Maybe it’s the unpleasant (OK, fetid) atmosphere created by a government shutdown, too much partisanship, and a long-playing record of little, if anything, getting done.

Maybe elected officials, even in Pennsylvania, finally are sick of being labeled loathsome, listless, nonstarters.

Whatever it is, there’s suddenly evidence in Harrisburg of bipartisan efforts that could, if successful, begin to alter the state’s image, the land of low expectations.

Look at just this week.

Republican and Democratic senators joined to urge commonsense probation reforms and voting reforms. And Republican and Democratic House members joined to call for reforming House rules to make the legislative process less polarized, more collaborative.

On Monday, Sens. Anthony Williams (D., Phila.) and Camera Bartolotta (R., Washington), at a Capitol news conference with other lawmakers and advocates, pushed a bill they just introduced to reform probation policy.

Their bill (SB 14) is aimed at helping those on probation who have served prison terms for past crimes get back into society quicker. It would, among other things, cap the length of supervision, allow judges to end probation early for good behavior, and minimize risks of ex-cons being subject to probation extensions, even additional jail time, for technical violations such as minor traffic offenses.

Bartolotta said Pennsylvania should join 30 other states in capping probation sentences. Williams said the issue isn’t conservative, liberal, Republican or Democrat, and “is not an abdication of justice.” He said the bill would allow quicker full reentry into society and help reduce over-incarceration.

Philadelphia Democratic Sens. Art Haywood, Sharif Street, and Vincent Hughes are cosponsors.

The measure is supported by groups as diverse as the conservative Commonwealth Foundation and the ACLU.

On Tuesday, another bipartisan effort popped up: a package of election-reform bills aimed at making voting easier.

This comes from Sens. Mike Folmer (R., Lebanon) and Judy Schwank (D., Berks) and includes allowing no-excuse absentee voting, as is done in most states, expanded deadlines for absentee voting (a needed change addressed by my colleague Jonathan Lai’s recent report on thousands of rejected ballots due to too-tight deadlines), and allowing counties to create “curbside voting” at polling places to better assist those with disabilities.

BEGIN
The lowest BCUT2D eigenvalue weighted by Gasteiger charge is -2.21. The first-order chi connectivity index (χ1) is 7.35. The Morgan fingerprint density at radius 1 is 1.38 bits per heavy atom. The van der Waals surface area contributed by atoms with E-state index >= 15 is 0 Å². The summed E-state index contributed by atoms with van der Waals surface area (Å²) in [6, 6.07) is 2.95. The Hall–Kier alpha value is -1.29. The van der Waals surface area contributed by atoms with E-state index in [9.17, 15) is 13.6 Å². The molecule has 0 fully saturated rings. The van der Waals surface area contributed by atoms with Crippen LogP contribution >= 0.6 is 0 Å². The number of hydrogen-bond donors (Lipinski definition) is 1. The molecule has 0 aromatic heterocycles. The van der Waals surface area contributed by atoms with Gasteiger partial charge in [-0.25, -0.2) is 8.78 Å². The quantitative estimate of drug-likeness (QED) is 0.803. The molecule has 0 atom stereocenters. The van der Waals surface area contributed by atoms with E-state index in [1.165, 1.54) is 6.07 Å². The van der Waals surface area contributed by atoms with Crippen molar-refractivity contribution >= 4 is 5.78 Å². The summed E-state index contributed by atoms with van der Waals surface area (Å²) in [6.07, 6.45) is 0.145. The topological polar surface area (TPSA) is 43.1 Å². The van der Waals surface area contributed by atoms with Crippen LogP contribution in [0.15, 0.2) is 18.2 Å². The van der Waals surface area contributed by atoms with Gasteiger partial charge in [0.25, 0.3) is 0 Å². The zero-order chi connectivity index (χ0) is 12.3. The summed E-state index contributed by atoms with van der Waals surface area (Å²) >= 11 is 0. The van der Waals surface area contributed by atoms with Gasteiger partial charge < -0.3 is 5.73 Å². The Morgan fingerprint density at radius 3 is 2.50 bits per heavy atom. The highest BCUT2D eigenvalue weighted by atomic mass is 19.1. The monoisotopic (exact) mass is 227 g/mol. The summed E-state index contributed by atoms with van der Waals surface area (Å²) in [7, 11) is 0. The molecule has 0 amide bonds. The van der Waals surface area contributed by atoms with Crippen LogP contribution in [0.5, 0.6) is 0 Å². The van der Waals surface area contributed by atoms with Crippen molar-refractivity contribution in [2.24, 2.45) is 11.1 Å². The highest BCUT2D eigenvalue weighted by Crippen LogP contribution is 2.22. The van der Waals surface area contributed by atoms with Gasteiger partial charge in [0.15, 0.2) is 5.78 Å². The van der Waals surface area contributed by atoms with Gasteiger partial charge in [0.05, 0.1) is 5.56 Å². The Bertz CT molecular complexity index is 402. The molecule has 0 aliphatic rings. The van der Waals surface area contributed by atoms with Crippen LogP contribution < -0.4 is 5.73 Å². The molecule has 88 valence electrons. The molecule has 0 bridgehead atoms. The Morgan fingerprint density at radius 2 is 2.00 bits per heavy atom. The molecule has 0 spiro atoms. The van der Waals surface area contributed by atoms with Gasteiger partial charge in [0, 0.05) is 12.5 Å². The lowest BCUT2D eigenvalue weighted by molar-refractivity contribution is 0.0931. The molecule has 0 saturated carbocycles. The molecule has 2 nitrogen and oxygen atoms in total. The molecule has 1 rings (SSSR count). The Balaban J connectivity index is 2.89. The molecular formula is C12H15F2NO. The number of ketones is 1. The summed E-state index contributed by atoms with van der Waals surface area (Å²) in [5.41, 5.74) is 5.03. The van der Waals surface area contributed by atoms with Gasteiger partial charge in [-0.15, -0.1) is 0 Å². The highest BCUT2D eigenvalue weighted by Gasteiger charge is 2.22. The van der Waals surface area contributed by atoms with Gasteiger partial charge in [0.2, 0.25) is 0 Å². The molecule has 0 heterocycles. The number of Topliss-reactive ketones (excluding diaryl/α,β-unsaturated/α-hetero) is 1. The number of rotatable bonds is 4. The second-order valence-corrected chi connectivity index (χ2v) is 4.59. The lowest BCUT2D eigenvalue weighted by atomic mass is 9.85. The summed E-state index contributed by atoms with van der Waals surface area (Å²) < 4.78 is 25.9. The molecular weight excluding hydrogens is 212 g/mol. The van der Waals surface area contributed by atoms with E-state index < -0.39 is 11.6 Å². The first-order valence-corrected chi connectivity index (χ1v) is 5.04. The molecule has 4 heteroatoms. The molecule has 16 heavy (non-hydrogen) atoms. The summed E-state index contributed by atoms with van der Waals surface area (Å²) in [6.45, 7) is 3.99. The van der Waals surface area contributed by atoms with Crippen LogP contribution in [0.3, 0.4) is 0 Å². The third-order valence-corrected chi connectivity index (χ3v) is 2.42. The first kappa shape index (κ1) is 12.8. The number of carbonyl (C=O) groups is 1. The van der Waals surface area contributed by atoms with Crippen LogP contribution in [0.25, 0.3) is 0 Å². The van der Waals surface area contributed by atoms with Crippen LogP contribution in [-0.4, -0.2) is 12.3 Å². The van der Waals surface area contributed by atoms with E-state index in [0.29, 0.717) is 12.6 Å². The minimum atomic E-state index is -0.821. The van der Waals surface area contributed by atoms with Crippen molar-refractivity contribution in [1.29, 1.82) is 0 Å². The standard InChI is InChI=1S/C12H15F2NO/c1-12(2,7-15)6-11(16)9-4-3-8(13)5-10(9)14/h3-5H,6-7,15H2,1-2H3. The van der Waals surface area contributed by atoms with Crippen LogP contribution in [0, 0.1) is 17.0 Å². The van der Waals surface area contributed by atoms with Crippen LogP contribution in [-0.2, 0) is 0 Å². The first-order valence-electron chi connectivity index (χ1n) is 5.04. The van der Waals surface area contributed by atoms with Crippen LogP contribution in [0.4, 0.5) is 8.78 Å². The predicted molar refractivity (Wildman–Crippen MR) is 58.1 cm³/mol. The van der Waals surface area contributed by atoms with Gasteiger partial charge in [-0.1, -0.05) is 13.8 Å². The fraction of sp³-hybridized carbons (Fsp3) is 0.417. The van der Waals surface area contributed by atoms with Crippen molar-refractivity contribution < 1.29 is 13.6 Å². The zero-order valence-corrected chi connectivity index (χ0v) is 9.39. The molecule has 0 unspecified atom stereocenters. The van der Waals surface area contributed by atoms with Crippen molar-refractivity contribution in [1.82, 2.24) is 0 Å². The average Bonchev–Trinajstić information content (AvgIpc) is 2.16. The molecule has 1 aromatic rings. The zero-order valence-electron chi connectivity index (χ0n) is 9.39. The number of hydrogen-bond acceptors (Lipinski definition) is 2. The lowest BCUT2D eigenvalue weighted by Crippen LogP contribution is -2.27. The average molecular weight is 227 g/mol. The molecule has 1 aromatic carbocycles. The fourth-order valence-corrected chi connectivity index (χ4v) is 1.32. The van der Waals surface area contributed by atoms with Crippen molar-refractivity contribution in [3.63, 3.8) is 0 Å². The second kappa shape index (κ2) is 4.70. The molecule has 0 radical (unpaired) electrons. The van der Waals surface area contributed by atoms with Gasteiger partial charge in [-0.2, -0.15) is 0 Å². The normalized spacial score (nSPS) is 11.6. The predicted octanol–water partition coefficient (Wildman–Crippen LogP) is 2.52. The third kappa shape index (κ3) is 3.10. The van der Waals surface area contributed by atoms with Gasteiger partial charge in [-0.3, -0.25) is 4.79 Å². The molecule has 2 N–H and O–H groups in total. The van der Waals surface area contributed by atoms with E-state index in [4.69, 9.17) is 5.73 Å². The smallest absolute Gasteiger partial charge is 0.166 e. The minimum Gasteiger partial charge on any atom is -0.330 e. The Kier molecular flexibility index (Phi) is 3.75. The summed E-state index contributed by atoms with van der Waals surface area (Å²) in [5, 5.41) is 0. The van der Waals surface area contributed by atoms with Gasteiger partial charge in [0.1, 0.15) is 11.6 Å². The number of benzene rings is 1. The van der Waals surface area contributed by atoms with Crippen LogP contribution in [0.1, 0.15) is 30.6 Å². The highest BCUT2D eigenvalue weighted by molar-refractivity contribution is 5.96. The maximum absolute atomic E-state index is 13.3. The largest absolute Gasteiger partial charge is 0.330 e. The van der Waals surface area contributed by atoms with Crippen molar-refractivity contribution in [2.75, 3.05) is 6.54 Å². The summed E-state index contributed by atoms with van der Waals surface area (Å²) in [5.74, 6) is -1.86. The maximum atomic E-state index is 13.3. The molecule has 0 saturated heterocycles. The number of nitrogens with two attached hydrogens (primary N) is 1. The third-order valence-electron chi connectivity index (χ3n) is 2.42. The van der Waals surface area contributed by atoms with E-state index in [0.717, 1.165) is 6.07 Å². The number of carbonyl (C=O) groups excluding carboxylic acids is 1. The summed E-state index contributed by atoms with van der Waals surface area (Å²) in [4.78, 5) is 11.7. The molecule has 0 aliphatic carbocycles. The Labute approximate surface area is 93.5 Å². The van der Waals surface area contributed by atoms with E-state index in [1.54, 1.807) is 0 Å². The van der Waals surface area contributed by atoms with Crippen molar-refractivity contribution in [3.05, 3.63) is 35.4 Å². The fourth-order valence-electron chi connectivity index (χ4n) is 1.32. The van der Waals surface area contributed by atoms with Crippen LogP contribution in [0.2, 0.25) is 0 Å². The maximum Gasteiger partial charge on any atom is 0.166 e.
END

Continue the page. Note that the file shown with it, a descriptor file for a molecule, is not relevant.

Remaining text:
Also, on Tuesday, a bipartisan group of eight House members laid out a series of resolutions to streamline and possibly depolarize House business by making it harder for overly partisan committee chairmen to kill bills in their committees.

Democratic Rep. Pam DeLissio, who represents parts of Philadelphia and Montgomery County, for example, wants to ensure any bill with 20 cosponsors from each party gets a committee vote. And GOP Rep. Gene DiGirolamo, of Bucks County, proposes a study of House rules with recommendations for changes.

All this comes on the heels of Philadelphia Democrats this month introducing an aggressive, sweeping agenda to attack poverty: 23 specific proposals ranging from expanded workforce development programs to additional aid for small businesses and neighborhoods.

And when I ask newly minted House GOP Leader Bryan Cutler about receptivity to rules changes and Philly-backed antipoverty efforts, he says he’s “open” to reviewing the former and finds, in the latter, “half a-dozen” proposals he could support.

We’ll see.

But you and I know our legislature isn’t usually, or ever, into change and/or bipartisanship. This could be a feint to make it seem that normally snoozing Harrisburg is opening its eyes to possibility.

Same for signs the legislature might be starting to understand #MeToo.

(House GOP leadership called for the resignation of its most recently accused member, Rep. Brian Ellis, of Butler County; Senate Democrats say, albeit late, they’re investigating accusations against Montgomery County Sen. Daylin Leach.)

Yes. there are big issues left over from last session, such as redistricting reform and changing statutes of limitations to help victims of child sex abuse, that appear to be sitting idle – two issues surely on the list of Gridlock’s Greatest Hits.

So, I’m not saying things in your Capitol suddenly are better. All I’m saying is suddenly there’s evidence they might be moving in a better direction.